Birth control pills for perimenopausal symptoms
|Generic Name||Brand Name|
|Very low-dose pills||Alesse, Loestrin 1/20, Mircette|
|Low-dose pills||Lo/Ovral, Seasonale, Yasmin|
|Phasic pills||Ortho-Novum 7/7/7, Ortho Tri-Cyclen Lo, Triphasil|
|High-dose pills||Demulen 1/50, Ortho-Novum 1/50, Ovral|
How It Works
- Prevent the ovaries from releasing an egg every month (ovulation). This prevents pregnancy.
- Minimize growth of the uterine lining, called the endometrium. This reduces or stops dysfunctional uterine bleeding. (Thick endometrial growth leads to heavy bleeding.)
- May cause you to have fewer menstrual periods if taken continuously for a long period of time.
- May improve perimenopausal symptoms that are caused by fluctuating hormone levels.
Why It Is Used
Birth control pills are commonly used to:
- Stop a teen's irregular menstrual bleeding (dysfunctional uterine bleeding) and regulate her cycle.
- Regulate a perimenopausal woman's irregular periods (dysfunctional uterine bleeding).
- Regulate perimenopausal hormone levels, with the intention of reducing hormone-related symptoms while providing effective birth control.1, 2
- Regulate a woman's menstrual cycles that have been chronically irregular.
How Well It Works
The endocrine system, which produces hormones, is complex and not fully understood. Therefore, as with any hormone treatment, birth control pills do not reduce symptoms in all women. They cause troublesome side effects in some women, but not others. If you have problems with ineffectiveness or side effects, ask your health professional whether a different hormone formulation may work better.
Dysfunctional uterine bleeding. Birth control pills reduce the amount of heavy menstrual bleeding by about half.3
Perimenopausal symptoms. Birth control pills reduce or eliminate hot flashes and improve sleep problems and depression in most perimenopausal women, while effectively preventing pregnancy.2, 4 Studies report a range of 65% to 100% of women gaining partial to full relief from hot flashes when using birth control pills.2
Disease prevention. The estrogen in birth control pills maintains or improves bone density (osteoporosis prevention) during perimenopause, when bone loss begins to increase.2 Long-term use (4 or more years) of birth control pills helps preventendometrial cancer and ovarian cancer. Experts suspect that progestin is the protective factor.5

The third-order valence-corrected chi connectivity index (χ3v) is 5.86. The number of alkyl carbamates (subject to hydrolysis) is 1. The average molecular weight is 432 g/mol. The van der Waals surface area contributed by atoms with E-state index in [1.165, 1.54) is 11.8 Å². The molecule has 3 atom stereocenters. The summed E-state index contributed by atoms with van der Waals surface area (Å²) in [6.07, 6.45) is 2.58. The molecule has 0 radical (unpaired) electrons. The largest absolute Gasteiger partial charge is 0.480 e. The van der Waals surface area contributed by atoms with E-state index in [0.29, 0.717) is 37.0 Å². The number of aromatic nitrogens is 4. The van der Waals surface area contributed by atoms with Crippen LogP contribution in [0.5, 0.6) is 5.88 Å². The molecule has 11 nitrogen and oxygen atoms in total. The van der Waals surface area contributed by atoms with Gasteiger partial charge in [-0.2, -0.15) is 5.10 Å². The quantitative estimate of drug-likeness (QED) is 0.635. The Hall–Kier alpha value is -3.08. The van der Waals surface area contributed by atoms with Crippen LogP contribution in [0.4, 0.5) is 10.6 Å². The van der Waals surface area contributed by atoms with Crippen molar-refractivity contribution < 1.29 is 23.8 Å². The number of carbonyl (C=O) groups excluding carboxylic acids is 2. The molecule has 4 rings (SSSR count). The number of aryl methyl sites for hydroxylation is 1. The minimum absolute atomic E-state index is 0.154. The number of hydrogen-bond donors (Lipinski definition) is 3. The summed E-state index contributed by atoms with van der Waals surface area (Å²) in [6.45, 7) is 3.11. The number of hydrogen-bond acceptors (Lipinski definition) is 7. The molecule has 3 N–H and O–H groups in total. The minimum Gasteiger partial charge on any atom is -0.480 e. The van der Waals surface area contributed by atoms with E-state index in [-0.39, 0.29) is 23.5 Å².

When you stop taking birth control pills, dysfunctional uterine bleeding or perimenopausal symptoms may return.
Side effects of birth control pills are generally the most severe during the first few months of use and then gradually subside. The most common side effects are:
- Breast tenderness.
Although some women report weight gain with birth control pill use, studies suggest that generally, long-term weight gain is not a common side effect.2
The risk of serious side effects increases in women who smoke.
Rare, but more serious, side effects include:
- High blood pressure .
- Blood clots in a vein (deep vein thrombosis) or lung (pulmonary embolism).
- Heart problems.
- A possible role in causing cervical cancer. Women who use birth control pills for more than 5 years and have HPV infection may have an increased risk.6
If you have serious side effects, call your doctor for immediate follow-up.
If you have bothersome side effects, report them to your doctor at your next regularly scheduled visit.
See Drug Reference for a full list of side effects. (Drug Reference is not available in all systems.)
What To Think About
Do not use birth control pills if you:
- Are older than 35 and smoke, have complications from diabetes, or have an increased risk of heart disease.
- Have a personal history of breast cancer. Estrogen stimulates certain types of breast cancer.
- Have uncontrolled high blood pressure.
- Have liver disease.
- Have a history of blood clots in a vein (deep vein thrombosis) or lung (pulmonary embolism).
- Have a history of stroke.
For women older than 35, low-dose birth control pills are recommended. If you have no risk factors, such as a history of heart problems or stroke, you may use birth control pills until menopause is completed. Birth control pills are not recommended for use after menopause.
- Goldstein SR (2008). Abnormal uterine bleeding. In RS Gibbs et al., eds., Danforth's Obstetrics and Gynecology, 10th ed., pp. 664–671. Philadelphia: Lippincott Williams and Wilkins.
- Kaunitz AM (2001). Oral contraceptive use in perimenopause. American Journal of Obstetrics and Gynecology, 185(2, Suppl): S32–S37.
- Lobo RA (2007). Abnormal uterine bleeding: Ovulatory and anovulatory dysfunctional uterine bleeding, management of acute and chronic excessive bleeding. In VL Katz et al., eds., Comprehensive Gynecology, 5th ed., pp. 915–931. Philadelphia: Mosby Elsevier.
- Rapkin AJ, et al. (2002). The clinical nature and formal diagnosis of premenstrual, postpartum, and perimenopausal affective disorders. Current Psychiatry Reports, 4(6): 419–428.
- Fraser IS, Kovacs GT (2003). The efficacy of non-contraceptive uses of hormonal contraceptives. Medical Journal of Australia, 178(12): 621–623.
- Moreno V, et al. (2002). Effect of oral contraceptives on risk of cervical cancer in women with human papillomavirus infection: The IARC muticentric case-control study. Lancet, 359(9312): 1085–1092.
Last Updated: March 9, 2010
Author: Kathe Gallagher, MSW & Debby Golonka, MPH